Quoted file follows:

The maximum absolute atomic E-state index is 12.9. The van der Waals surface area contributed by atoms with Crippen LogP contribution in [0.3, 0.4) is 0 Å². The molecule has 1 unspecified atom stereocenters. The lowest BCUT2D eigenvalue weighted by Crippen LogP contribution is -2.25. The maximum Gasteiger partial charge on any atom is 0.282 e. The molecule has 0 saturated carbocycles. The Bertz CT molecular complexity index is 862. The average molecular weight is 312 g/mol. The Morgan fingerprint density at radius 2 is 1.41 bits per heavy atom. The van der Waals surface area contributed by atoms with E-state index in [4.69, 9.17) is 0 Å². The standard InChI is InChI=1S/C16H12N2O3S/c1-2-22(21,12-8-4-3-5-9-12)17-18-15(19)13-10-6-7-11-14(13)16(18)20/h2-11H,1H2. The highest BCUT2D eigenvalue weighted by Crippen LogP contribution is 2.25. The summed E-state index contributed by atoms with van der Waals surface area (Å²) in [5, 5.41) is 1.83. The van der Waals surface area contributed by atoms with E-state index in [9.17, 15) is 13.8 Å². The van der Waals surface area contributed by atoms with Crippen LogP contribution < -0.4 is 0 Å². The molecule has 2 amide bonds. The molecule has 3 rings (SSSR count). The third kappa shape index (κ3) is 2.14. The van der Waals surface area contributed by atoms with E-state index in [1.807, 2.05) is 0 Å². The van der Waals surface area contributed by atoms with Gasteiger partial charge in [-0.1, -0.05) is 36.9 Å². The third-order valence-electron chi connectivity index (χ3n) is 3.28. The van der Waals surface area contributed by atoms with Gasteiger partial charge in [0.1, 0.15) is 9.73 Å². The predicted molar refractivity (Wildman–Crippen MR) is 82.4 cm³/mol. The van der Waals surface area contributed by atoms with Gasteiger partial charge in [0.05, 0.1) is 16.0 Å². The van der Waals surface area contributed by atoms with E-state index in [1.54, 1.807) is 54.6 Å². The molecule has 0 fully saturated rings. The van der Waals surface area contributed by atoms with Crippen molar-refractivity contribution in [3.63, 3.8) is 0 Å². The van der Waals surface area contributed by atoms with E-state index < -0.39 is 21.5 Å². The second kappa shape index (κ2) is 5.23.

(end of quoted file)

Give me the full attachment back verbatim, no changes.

The maximum absolute atomic E-state index is 12.9. The van der Waals surface area contributed by atoms with Crippen LogP contribution in [0.3, 0.4) is 0 Å². The molecule has 1 unspecified atom stereocenters. The lowest BCUT2D eigenvalue weighted by Crippen LogP contribution is -2.25. The maximum Gasteiger partial charge on any atom is 0.282 e. The molecule has 0 saturated carbocycles. The Bertz CT molecular complexity index is 862. The average molecular weight is 312 g/mol. The Morgan fingerprint density at radius 2 is 1.41 bits per heavy atom. The van der Waals surface area contributed by atoms with E-state index in [4.69, 9.17) is 0 Å². The standard InChI is InChI=1S/C16H12N2O3S/c1-2-22(21,12-8-4-3-5-9-12)17-18-15(19)13-10-6-7-11-14(13)16(18)20/h2-11H,1H2. The highest BCUT2D eigenvalue weighted by Crippen LogP contribution is 2.25. The summed E-state index contributed by atoms with van der Waals surface area (Å²) in [5, 5.41) is 1.83. The van der Waals surface area contributed by atoms with E-state index in [9.17, 15) is 13.8 Å². The van der Waals surface area contributed by atoms with Crippen LogP contribution < -0.4 is 0 Å². The molecule has 2 amide bonds. The molecule has 3 rings (SSSR count). The third kappa shape index (κ3) is 2.14. The van der Waals surface area contributed by atoms with E-state index in [1.807, 2.05) is 0 Å². The van der Waals surface area contributed by atoms with Gasteiger partial charge in [-0.1, -0.05) is 36.9 Å². The third-order valence-electron chi connectivity index (χ3n) is 3.28. The van der Waals surface area contributed by atoms with Gasteiger partial charge in [0.1, 0.15) is 9.73 Å². The predicted molar refractivity (Wildman–Crippen MR) is 82.4 cm³/mol. The van der Waals surface area contributed by atoms with Gasteiger partial charge in [0.05, 0.1) is 16.0 Å². The van der Waals surface area contributed by atoms with E-state index in [1.54, 1.807) is 54.6 Å². The molecule has 0 fully saturated rings. The van der Waals surface area contributed by atoms with Crippen molar-refractivity contribution in [3.63, 3.8) is 0 Å². The van der Waals surface area contributed by atoms with E-state index < -0.39 is 21.5 Å². The second kappa shape index (κ2) is 5.23.